• Only take calcium or bone-health supplements with magnesium included, ideally with twice as much magnesium as calcium, especially if you eat calcium-rich dairy foods. Adaptogenic herbs these herbs work like ‘good stress’, encouraging resistance and appropriate response to stressors via the brain. They are called adrenal adaptogens as they regulate responses to stress; raising stress hormones when depleted and lowering them when the adrenals are overworking. These herbs include licorice, ginseng, rhodiola, gingko biloba, rhemmania, schisandra and astragalus. Rather than taking each of these substances individually, it is best to find a nutrient-herbal blend that is specifically synergised to have maximum effect. Buy quality herbal supplements and follow the instructions on the label, building up from the lowest dose. Your healthfood-shop adviser or healthcare practitioner will be able to help you with this, or you can consult a qualified medical herbalist for specific advice.

Cups of tea

Why a cup of tea could calm you down

L-theanine is a constituent of tea, known to have calming effects on body and mind. Taken in concentrated form in supplements, it may help reduce mental and physical stress and increase mental focus. It is often found in sleep formulas, but can also be taken to help promote a calm attitude and body responses throughout the day.

They will not make you sleepy, but simply allow your nervous system to come down again after feeling on ‘constant alert’, where you can feel more clarity, safety and perspective.

Supporting the self-soothing capacity of the nervous system helps us to come back down to a calm baseline when we have become reactive or anxious. Many foods provide the nutrients we need to reach both energised and relaxed states, and move between them.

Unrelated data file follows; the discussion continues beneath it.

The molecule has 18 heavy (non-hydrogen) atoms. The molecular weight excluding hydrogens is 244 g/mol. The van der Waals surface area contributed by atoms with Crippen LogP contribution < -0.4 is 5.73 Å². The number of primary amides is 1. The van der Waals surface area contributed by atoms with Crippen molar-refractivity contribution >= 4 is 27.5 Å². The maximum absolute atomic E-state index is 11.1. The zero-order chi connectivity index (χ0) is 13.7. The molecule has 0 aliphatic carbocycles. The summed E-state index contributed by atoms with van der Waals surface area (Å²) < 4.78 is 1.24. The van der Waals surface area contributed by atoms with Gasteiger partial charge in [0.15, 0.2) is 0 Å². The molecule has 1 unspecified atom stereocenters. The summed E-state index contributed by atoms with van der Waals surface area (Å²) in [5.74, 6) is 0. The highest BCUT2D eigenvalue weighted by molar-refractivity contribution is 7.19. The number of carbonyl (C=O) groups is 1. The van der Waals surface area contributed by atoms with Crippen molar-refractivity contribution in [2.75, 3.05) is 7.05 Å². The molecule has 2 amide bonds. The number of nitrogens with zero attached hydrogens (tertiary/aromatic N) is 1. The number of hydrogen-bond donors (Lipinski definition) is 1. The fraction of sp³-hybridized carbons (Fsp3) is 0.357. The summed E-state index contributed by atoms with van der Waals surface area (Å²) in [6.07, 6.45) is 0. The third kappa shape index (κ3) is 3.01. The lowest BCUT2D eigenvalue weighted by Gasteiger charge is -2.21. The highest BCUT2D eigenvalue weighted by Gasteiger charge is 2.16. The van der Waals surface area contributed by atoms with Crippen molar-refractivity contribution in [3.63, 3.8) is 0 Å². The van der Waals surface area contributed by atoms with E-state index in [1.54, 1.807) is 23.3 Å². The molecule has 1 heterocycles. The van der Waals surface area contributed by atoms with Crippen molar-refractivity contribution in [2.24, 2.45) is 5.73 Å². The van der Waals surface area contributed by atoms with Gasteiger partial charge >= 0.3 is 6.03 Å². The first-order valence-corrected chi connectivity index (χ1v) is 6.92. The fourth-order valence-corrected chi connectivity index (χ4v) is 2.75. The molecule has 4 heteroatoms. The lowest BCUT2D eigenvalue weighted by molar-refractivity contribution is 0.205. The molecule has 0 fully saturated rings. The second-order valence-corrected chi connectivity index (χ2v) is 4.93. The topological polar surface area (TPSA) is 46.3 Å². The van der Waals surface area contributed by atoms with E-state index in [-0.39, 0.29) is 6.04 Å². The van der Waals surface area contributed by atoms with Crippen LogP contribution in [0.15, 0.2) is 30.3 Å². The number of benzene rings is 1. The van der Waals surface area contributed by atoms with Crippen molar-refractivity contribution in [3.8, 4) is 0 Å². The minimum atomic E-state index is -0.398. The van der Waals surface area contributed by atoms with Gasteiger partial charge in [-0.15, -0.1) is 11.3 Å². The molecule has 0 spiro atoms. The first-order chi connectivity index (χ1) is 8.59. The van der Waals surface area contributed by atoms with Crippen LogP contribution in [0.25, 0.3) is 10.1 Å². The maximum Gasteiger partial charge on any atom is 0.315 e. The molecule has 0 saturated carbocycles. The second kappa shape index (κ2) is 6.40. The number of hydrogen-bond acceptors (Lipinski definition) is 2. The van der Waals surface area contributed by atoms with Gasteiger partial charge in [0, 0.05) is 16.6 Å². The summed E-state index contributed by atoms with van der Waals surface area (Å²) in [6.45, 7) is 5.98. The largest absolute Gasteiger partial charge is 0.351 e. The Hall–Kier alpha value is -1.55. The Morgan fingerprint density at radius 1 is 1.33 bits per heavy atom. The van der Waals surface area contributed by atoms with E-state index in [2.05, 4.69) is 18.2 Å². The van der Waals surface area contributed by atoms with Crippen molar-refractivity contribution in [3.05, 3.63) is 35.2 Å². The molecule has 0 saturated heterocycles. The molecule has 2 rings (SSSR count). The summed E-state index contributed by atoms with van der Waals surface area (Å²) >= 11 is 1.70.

When you are choosing your food, ask yourself how close to its natural state it is. The more processed or  re ned it is, the less likely it is to be rich in the nutrients that nature intended us to have.

Seeds for stress

Seeds for stress

Stress can have us feeling less able to nourish ourselves and more likely to snack on sugar or junk fats, so having a quick and satisfying alternative handy when cravings take over can rewire our brains to help us turn to food that supports our resources, rather than depleting them.

Seeds and nuts contain all of the nutrients that satisfy hunger and help us produce energy (except vitamin C), and they can be added to any favourite food, such as a healthy nutty topping for yoghurt, cereal, soups and casseroles. The seeds listed below provide you with a good daily intake of essential fats, as well as calming magnesium, and all in a tasty, versatile form.

You will need to mix together roughly equal amounts of flax, pumpkin, sunflower, sesame and hemp seeds, all of which are available at healthfood shops. These seeds are best eaten well ground, as our teeth can struggle to fully break down such small items.

You could use a herb or coffee grinder (kept solely for this purpose, of course, as you won’t be able to use it for coffee beans, because of the strong flavours).

Seeds contain a high percentage of volatile fats, which are easily damaged by heat and light, so it is important to store the ground mixture in a sealable, airtight jar in the fridge.

Good Mood Food by Charlotte Watts and Natalie Savona © 2018 published by Nourish Books, London, Paperback, £10.99. It goes on sale on 20 December 2018. Order your copy online here.

Good Mood Food cover

Listen to the In The Moment Magazine podcast

We interviewed Charlotte about her book on the In The Moment Magazine podcast. Listen to the episode online above, or on Apple Podcasts/iTunes, Spotify, Acast, Stitcher and most major podcast providers.

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Photos by Brooke Lark, Taylor Kiser, Juan José Valencia Antía, Chuttersnap, Joanna Kosinska and Maddi Bazzocco on Unsplash.